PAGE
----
Problem 2: Express five fifth‐roots of (√3 + i) in trigonometric form.

Solution:

We know, z = a + ib = r(cos x + i sin x)

Where

$$\begin{array}{l}r= \sqrt{a^2+b^2}\end{array}$$
and tan x = (b/a)

So,

Here, r = 2 and θ = 30 degrees

Therefore, z = 2[cos(300 + 3600 k) + i sin cos(300 + 3600 k)]

Applying the nth root theorem,

z1/5 = {2[cos(300 + 3600 k) + i sin cos(300 + 3600 k)]}1/5

= 21/5 [cos((300 + 3600 k)/5) + i sin cos((300 + 3600 k)/5)] …(1)

Where k = 0,1,2,3,4

At k = 0; (1)=> z1 = 21/5 [cos 60 + i sin 60]

At k = 1; (1)=> z1 = 21/5 [cos 780 + i sin 780]

At k = 2; (1)=> z1 = 21/5 [cos 1500 + i sin 1500]

At k = 3; (1)=> z1 = 21/5 [cos 2220 + i sin 2220]

At k = 4; (1)=> z1 = 21/5 [cos 2940 + i sin 2940]

Problem 3: Express

$$\begin{array}{l}\left(\frac{cos \theta + i\ sin \theta}{sin \theta + i\ cos \theta}\right)^4\end{array}$$
in a+ib form.

Solution:

$$\begin{array}{l}\left(\frac{cos \theta + i\ sin \theta}{sin \theta + i\ cos \theta}\right)^4\end{array}$$
$$\begin{array}{l}=\frac{\left ( cos\ \theta + i\ sin\theta\right )^4}{i^4\left ( \ cos \theta – i sin \theta\right )^4}\end{array}$$

= (cos 4θ + i sin 4θ ) / (cos 4θ – i sin 4θ )

By rationalising the fraction, we have

= (cos 4θ + i sin 4θ )2 / (cos2 4θ – i sin2 4θ )

= cos 8θ + i sin 8θ

Problem 4: If

$$\begin{array}{l}{{x}_{r}}=\cos \left( \frac{\pi }{{{2}^{r}}} \right)+i\sin \left( \frac{\pi }{{{2}^{r}}} \right), then \ {{x}_{1}}\ .\ {{x}_{2}}……\infty \ is\end{array}$$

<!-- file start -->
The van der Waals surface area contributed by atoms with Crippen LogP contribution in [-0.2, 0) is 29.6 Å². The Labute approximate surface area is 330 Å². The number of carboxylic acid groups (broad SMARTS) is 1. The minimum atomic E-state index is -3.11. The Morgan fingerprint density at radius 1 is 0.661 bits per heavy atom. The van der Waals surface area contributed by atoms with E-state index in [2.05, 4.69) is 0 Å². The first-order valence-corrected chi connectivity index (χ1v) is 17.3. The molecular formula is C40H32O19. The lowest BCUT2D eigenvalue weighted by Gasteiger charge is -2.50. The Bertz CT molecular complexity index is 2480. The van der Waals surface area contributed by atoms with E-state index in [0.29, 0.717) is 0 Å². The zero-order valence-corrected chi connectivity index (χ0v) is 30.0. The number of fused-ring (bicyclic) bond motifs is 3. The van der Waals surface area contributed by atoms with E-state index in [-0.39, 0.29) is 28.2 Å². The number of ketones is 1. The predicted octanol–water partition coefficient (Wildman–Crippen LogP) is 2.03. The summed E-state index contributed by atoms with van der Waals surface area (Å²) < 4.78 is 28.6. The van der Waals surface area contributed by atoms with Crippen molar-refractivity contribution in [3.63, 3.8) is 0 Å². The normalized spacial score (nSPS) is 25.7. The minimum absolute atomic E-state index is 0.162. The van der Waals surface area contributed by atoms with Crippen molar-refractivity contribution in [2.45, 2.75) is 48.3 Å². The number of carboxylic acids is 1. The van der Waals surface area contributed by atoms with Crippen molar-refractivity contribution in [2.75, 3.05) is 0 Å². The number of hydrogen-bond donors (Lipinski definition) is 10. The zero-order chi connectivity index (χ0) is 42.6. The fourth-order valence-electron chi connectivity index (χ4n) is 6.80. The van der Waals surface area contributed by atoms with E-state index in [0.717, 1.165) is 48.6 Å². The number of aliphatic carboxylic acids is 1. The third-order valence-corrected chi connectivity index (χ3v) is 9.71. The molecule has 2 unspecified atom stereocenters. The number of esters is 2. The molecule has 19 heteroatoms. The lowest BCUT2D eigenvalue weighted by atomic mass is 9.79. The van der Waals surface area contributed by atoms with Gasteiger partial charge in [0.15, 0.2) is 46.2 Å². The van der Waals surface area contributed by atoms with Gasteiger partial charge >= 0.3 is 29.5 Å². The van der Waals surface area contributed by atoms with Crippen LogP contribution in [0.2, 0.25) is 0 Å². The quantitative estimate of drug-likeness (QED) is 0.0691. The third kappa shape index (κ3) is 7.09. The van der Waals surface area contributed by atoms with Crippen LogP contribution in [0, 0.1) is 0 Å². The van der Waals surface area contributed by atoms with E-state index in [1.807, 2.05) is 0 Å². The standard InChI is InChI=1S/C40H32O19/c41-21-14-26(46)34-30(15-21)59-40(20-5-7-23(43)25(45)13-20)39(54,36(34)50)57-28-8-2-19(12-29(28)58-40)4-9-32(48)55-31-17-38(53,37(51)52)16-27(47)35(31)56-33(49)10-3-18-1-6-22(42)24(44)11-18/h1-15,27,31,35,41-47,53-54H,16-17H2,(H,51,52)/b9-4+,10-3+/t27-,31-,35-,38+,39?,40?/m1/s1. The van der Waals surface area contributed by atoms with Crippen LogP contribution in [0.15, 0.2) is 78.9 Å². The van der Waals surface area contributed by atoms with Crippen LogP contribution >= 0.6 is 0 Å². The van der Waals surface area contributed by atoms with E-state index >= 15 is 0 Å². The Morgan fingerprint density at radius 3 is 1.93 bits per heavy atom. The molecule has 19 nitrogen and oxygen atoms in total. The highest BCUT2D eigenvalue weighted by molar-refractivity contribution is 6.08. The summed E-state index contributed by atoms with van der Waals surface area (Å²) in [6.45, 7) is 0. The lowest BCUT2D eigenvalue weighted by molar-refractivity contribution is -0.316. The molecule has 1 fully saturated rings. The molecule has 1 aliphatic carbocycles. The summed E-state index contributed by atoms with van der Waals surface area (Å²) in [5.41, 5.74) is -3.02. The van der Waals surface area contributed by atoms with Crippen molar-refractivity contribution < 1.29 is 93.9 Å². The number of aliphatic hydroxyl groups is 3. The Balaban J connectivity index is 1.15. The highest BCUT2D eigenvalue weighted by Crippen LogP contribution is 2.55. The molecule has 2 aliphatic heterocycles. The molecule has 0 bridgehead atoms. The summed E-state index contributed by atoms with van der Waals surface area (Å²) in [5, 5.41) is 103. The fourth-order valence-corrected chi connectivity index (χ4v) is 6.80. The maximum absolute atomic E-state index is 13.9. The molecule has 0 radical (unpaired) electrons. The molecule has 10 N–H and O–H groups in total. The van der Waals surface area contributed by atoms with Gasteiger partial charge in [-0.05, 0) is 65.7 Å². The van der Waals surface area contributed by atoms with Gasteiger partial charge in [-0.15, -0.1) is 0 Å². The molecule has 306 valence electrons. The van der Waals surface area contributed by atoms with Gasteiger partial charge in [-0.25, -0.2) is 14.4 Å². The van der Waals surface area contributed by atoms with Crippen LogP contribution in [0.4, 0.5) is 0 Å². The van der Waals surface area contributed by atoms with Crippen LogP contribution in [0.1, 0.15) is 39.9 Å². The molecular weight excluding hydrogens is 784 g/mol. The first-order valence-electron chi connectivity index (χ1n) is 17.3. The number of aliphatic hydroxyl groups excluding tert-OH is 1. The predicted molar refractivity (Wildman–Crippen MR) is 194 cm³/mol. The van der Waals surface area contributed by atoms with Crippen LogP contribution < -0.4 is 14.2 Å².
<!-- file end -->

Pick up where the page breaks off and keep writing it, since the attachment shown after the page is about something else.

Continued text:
Solution:

$$\begin{array}{l}{{x}_{1}},{{x}_{2}},{{x}_{3}}…..upto\infty =\left( \cos \frac{\pi }{2}+i\sin \frac{\pi }{2} \right)\,\,\left( \cos \frac{\pi }{{{2}^{2}}}+i\sin \frac{\pi }{{{2}^{2}}} \right) upto …..\infty \\=\cos \left( \frac{\pi }{2}+\frac{\pi }{{{2}^{2}}}+….. \right)+i\sin \left( \frac{\pi }{2}+\frac{\pi }{{{2}^{2}}}+….. \right) \\=\cos \left( \frac{\frac{\pi }{2}}{1-\frac{1}{2}} \right)+i\sin \left( \frac{\frac{\pi }{2}}{1-\frac{1}{2}} \right)\\=\cos \pi +i\sin \pi \\=-1\end{array}$$

Problem 5: The value of

$$\begin{array}{l}\frac{4(\cos {{75}^{o}}+i\sin {{75}^{o}})}{0.4(\cos {{30}^{o}}+i\sin {{30}^{o}})} \ is\end{array}$$

Solution:

$$\begin{array}{l}\frac{4(\cos {{75}^{o}}+i\sin {{75}^{o}})}{0.4(\cos {{30}^{o}}+i\sin {{30}^{o}})} \\=10(\cos {{75}^{o}}+i\sin {{75}^{o}})(\cos {{30}^{o}}-i\sin {{30}^{o}}) \\=10(\cos {{45}^{o}}+i\sin {{45}^{o}})\\=\frac{10}{\sqrt{2}}(1+i)\end{array}$$

Problem 6: If

$$\begin{array}{l}(\cos \theta +i\sin \theta )(\cos 2\theta +i\sin 2\theta )…….. (\cos n\theta +i\sin n\theta )=1,\end{array}$$
then what is the value of θ?

Solution:

$$\begin{array}{l}(\cos \theta +i\sin \theta )(\cos 2\theta +i\sin 2\theta ) ……(\cos n\theta +i\sin n\theta )=1 \\ \cos (\theta +2\theta +3\theta +…+n\theta )+i\sin (\theta +2\theta +.+n\theta )=1 \\ \cos \left( \frac{n(n+1)}{2}\theta \right)+i\sin \left( \frac{n(n+1)}{2}\theta \right)=1\\ \cos \left( \frac{n\,(n+1)}{2}\theta \right)\,=\,1\text{ and }\sin \left( \frac{n(n+1)}{2}\theta \right)\,=0 \\ \frac{n(n+1)}{2}\theta =2m\pi \\\Rightarrow \theta =\frac{4m\pi }{n(n+1)},\text where \ m\in I.\end{array}$$

#### De Moivre’s Theorem – Video Lesson Q1

### Give De Moivre’s Formula.

De Moivre’s formula is given by (cos x + i sin x)n = cos(nx) + i sin(nx)

Q2

### Give two uses of De Moivre’s theorem.

De Moivre’s theorem is used to find the roots of complex numbers.

It is also used to solve complex numbers raised to powers.

Q3

### Does De Moivre theorem work for non-integer powers?

De Moivre’s formula does not work for non-integer powers.

Q4

### Who invented De Moivre’s theorem?

The French mathematician Abraham De Moivre invented De Moivre’s theorem.

Test your knowledge on De Moviers Theorem